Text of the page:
Angelo & Veronica
The Original Recordings, 1990-1991
A&V Music (release date: April 25, 2022)
By Robert M. Marovich
Christian music duo Angelo & Veronica’s recent release, The Original Recordings: 1990-1991, could easily have been titled (with deference to Dylan) The Basement Tapes.
The twelve-track collection was recorded in Angelo Petrucci’s mother’s basement in 1990 and 1991, prior to the duo’s signing with the Benson Company and the company’s subsequent decision to hire another producer for the group’s debut album. The basement tape was long forgotten until Angelo came across it in his garage, not the worse for wear. Indeed, the production is quite stunning, considering it was not recorded in a professional studio and sat gathering dust for thirty years.
Fans of the duo, part of a vanguard of artists blending the sacred with adult urban contemporary in the late 1980s and early 1990s, will find particularly interesting the originals of five songs they re-recorded on subsequent albums. This collection of songs rides along on new jack swing and smooth R&B balladry. As such, the couple is vaguely reminiscent of Brenda and Phil Nicholas, another husband-and-wife gospel duo that shook up the gospel world with urban contemporary sounds, as well as Ashford & Simpson and (my jam in college) Yarborough & Peoples.
The original version of “Knockin’ On Your Door,” “Power,” and the encouraging “Make It Over,” featuring some dog whistle high notes by Veronica, are throwback examples of the fidgety electro-rhythms of new jack swing. “Just Believe It” features Veronica duing a rap interlude. The duo harmonizes particularly well on the original of “Higher Place,” which became the title track of their 1992 debut album. Another original featured here is “If This World Were Mine,” a call for universal peace, love, and understanding–all of which we can use in container loads.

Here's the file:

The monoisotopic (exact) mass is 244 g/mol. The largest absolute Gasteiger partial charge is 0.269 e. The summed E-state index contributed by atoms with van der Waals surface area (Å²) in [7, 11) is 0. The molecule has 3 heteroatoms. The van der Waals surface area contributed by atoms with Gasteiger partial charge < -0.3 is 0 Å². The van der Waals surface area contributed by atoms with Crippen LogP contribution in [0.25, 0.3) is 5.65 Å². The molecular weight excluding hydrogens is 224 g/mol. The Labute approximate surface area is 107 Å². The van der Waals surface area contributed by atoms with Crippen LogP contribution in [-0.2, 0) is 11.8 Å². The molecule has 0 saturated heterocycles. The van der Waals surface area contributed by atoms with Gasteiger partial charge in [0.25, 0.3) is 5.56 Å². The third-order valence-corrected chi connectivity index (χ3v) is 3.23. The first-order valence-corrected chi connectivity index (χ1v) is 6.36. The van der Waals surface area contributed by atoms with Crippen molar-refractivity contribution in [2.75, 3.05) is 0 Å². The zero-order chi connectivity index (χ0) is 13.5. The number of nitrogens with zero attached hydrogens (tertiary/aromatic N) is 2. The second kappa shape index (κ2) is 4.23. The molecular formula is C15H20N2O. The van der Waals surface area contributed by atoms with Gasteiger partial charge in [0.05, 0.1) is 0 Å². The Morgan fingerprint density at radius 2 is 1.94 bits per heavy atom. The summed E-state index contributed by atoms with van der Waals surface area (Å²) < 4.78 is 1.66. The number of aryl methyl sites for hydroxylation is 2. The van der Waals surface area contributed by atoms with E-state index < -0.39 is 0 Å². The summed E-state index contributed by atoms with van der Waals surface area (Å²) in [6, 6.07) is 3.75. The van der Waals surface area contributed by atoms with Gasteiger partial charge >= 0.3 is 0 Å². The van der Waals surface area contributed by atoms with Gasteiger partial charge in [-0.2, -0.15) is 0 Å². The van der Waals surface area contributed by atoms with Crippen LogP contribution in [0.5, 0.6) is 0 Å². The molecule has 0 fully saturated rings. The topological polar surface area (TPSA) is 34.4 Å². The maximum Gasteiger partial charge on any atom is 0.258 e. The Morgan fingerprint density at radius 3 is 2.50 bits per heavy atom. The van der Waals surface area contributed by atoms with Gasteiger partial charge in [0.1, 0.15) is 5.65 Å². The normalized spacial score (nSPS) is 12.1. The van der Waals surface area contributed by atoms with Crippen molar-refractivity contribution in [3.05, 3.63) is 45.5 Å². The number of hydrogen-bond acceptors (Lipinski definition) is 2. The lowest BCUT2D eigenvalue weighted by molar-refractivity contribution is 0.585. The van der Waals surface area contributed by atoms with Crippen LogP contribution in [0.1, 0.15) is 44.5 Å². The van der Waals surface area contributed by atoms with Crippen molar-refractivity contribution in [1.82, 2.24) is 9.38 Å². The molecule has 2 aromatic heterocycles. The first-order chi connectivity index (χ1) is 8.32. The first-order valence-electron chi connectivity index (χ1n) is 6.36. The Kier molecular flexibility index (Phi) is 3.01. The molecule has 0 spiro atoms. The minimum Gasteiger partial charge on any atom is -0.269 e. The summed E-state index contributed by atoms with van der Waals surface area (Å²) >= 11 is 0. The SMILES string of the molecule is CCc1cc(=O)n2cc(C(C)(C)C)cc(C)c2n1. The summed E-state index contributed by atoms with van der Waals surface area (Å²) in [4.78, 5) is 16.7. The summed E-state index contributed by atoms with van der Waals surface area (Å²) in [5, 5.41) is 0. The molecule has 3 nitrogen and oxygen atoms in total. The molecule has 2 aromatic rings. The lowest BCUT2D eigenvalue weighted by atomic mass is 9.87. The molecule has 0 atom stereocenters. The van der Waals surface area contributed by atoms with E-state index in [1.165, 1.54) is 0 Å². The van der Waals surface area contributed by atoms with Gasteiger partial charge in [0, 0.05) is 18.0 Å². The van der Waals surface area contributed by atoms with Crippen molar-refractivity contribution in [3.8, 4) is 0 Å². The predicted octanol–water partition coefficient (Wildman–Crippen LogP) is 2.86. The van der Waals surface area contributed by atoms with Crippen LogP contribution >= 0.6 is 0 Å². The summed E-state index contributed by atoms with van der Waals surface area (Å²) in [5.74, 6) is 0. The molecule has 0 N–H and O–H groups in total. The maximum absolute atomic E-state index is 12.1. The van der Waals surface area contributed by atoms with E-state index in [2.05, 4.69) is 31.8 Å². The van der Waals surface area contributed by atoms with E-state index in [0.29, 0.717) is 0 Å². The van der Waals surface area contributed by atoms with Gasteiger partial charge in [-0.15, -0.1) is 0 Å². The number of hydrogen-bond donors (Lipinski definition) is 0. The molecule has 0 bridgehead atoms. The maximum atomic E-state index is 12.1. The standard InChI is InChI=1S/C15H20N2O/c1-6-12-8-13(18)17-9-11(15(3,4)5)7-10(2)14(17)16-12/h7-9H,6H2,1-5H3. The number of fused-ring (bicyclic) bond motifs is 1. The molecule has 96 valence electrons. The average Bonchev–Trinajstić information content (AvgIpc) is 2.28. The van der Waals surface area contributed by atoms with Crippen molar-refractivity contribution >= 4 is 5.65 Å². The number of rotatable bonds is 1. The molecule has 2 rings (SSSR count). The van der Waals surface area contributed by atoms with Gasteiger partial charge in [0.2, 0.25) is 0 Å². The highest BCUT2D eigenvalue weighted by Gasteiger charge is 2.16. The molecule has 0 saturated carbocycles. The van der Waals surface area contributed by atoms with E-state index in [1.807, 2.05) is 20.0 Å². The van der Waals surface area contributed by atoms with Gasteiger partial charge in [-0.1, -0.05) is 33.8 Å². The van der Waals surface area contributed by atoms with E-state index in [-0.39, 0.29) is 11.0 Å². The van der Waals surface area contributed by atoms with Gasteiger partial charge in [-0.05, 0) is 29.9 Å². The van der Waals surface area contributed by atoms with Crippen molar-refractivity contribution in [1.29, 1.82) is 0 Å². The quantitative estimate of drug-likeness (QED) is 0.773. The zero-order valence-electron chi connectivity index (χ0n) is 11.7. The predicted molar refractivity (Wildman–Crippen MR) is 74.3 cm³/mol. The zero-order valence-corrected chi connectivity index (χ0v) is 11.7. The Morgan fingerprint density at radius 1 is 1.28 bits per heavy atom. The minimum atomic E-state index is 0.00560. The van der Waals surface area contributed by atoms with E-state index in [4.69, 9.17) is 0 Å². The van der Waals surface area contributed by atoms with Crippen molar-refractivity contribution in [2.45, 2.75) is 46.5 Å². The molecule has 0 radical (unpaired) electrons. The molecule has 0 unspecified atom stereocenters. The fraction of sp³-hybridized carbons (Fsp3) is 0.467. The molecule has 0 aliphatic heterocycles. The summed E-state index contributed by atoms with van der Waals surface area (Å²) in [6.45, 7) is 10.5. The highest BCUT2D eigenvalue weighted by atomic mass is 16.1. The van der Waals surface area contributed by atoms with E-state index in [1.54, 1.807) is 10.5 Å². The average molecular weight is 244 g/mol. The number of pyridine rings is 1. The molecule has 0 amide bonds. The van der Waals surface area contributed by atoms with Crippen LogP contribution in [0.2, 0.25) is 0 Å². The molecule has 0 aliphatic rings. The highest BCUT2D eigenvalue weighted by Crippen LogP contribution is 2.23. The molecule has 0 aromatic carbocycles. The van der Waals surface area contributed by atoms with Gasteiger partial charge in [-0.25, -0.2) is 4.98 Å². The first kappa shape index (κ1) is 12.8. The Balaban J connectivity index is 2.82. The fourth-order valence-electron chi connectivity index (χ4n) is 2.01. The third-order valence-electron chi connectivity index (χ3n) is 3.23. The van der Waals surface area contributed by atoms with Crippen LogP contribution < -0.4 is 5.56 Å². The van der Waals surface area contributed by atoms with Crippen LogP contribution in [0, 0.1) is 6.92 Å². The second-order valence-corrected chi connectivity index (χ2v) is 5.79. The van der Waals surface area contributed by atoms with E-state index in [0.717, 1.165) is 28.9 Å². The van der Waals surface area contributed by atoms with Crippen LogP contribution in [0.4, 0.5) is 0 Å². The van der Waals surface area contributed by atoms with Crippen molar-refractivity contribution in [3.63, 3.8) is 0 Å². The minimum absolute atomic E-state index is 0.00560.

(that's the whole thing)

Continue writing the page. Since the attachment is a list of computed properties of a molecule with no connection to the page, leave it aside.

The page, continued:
The poignant “My Brother” argues that when you are called to love your neighbor, that doesn’t mean only the ones who are nice to you. “You’re All I’ll Ever Need,” a comely ballad led by Veronica and another original, is the prayer of a faithful disciple discouraged by a lack of success turning others’ hearts but grateful for the opportunity, nevertheless. Opening with John 3:16, the power ballad “I Will Love Him” is sung from the perspective of those who have already embraced the message and use it for worship.
Not every track is strictly spiritual in nature. “Don’t Say Goodbye,” co-written with Joel Hiller, is the most touching song on the collection. Had it been released at the time, the tear-stained plea to reclaim a love nearly lost would have found a place on R&B radio, in teen film soundtracks, and at thousands of wedding receptions.
The Original Recordings contains a fine collection of songs that grow on you with repeated listening. It shines a light on a pioneering contemporary group frequently but regrettably overlooked in the history of gospel music innovators. If the CD is an aural stroll down memory lane for listeners, trust that it was for Angelo & Veronica, also.
Four of Five Stars
Picks: “Knocking On Your Door,” “You’re All I’ll Ever Need,” “Don’t Say Goodbye”